Despite my having grown up next door on Long Island, not to mention living a mere 200 miles away for the last 25 years, it recently occurred to my wife Linda and me that none of our children had ever set foot in New York City.
And so a few weeks ago, while visiting my brother Al (who, incidentally, turns 50 today – Does mentioning you here mean I don’t have to buy you a gift?), we decided to take a train ride in and have a look around.
Very exciting. Not that Boston is exactly a backwater, but compared to NYC, we’re teeny-tiny. And so when we stepped off the train into Grand Central Station, my kids were understandably impressed.
People everywhere. Hundreds… thousands… moving in all directions. And as we took it all in, I suddenly had a flash of insight, which I share with you now:
“Why have I been sitting in my office all these years, trying to attract clients, when I could just come to Grand Central Station and get all the ëvisibility’ I want? I mean with all these people out here looking at me, I’ll have all the work I want in no time.”
And so I stood right in the middle for about 10 minutes, to make sure I had been good and visible. Then I called my office voicemail, ready to take down all the phone numbers and messages from those who had seen me and wanted to hire me.
But there was nothing. Not a single message.
Well, okay, that’s not quite true. There was one message from a guy who wanted to know if I repaired restaurant ovens, but I’m pretty sure that was a wrong number from the day before. In terms of actual new client leads, my visibility time in Grand Central Station had yielded exactly zero.
Okay, it’s obvious (I hope) that I made all that up. And I’m sure you’d agree that anyone who expected this “marketing tactic” to lead to new business would be waiting a long time for the phone to ring.
And yet (get ready, here comes the punch line), it’s not all that different from the way many companies try to “market” themselves online.
In other words, instead of thinking about how certain visibility-generating activities will lead to the interactions and clients and work they want, they ignore all that and just focus on getting as much visibility (of whatever kind) as possible.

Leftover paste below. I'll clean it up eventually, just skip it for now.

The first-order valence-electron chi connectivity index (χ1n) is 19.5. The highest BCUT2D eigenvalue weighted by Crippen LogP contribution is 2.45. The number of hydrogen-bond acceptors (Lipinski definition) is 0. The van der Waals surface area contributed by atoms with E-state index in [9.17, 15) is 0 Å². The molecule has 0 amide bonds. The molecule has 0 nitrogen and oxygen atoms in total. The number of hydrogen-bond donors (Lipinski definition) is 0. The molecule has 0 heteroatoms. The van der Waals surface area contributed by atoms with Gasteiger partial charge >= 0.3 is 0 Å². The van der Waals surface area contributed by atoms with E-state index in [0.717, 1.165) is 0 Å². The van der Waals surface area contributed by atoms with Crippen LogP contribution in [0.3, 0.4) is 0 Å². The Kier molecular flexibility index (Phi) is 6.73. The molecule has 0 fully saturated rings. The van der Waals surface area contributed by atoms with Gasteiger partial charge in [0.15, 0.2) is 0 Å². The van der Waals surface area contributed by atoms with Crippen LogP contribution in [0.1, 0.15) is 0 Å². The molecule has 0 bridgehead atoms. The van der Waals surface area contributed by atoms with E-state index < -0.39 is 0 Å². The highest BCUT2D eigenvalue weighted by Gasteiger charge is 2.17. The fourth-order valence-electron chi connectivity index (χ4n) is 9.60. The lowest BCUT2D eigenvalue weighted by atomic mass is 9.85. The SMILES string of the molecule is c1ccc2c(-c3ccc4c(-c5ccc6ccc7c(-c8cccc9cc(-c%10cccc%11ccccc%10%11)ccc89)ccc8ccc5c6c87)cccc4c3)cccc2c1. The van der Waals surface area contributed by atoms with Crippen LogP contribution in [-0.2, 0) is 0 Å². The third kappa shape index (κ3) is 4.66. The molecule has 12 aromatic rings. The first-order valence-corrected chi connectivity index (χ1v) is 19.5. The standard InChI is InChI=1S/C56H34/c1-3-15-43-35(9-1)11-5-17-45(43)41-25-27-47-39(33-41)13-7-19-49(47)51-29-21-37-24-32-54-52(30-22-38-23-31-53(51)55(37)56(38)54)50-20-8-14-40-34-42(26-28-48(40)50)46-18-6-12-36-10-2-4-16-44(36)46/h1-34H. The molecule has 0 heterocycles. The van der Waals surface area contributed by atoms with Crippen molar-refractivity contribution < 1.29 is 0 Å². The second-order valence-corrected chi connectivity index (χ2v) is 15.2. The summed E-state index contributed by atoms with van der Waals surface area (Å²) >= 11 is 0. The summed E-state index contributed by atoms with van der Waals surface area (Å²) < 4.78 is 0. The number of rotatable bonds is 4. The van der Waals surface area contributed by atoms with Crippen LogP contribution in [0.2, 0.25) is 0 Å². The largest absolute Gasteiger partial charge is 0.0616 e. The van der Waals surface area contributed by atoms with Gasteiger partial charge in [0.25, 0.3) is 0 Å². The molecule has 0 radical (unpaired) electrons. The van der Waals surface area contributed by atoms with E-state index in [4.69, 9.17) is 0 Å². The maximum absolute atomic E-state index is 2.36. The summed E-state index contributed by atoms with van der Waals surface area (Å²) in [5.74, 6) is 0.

And that’s a problem, because it’s easy to be active and busy and visible in a way that doesn’t add up to much of anything.
Back to Grand Central Station. There were (at least) three reasons why my employing this tactic wouldn’t make much difference to my fellow commuters.
- They don’t know anything about me. Sure, they’d see me… but it would be fast, fleeting and superficial (sounds like my college dating career). Even if there were people walking by who might have been interested in buying my services, they simply wouldn’t know enough – or trust me enough – to make a move.
- I don’t know anything about them. Other than a willingness to be in midtown Manhattan on a Friday morning, these people are entirely undifferentiatable (assuming that’s a word) from the general population. There’s no way for me to tell the difference between who might be a good match for my services and who might not… it’s the ultimate in untargeted marketing.
- There’s a lot of competition for the attention of the “audience.” Looking at me is not the only option (lucky for them). So while I may indeed have been out there in the “Train-os-phere,” being visible and interactive, so is everyone else. With all that noise, it’s no wonder I wouldn’t stand out.
So here’s the point. Although this is clearly not a perfect metaphor for describing what happens online, it’s not that far off either. In both cases, there’s a lot of opportunity to waste a lot of time.
And while there’s nothing wrong with any of us participating in online activities that increase our visibility – whether that means blogging or Twittering or Facebooking or whatever – keep in mind that visibility itself is not the goal. And, large numbers or not, not all types of visibility are created equal.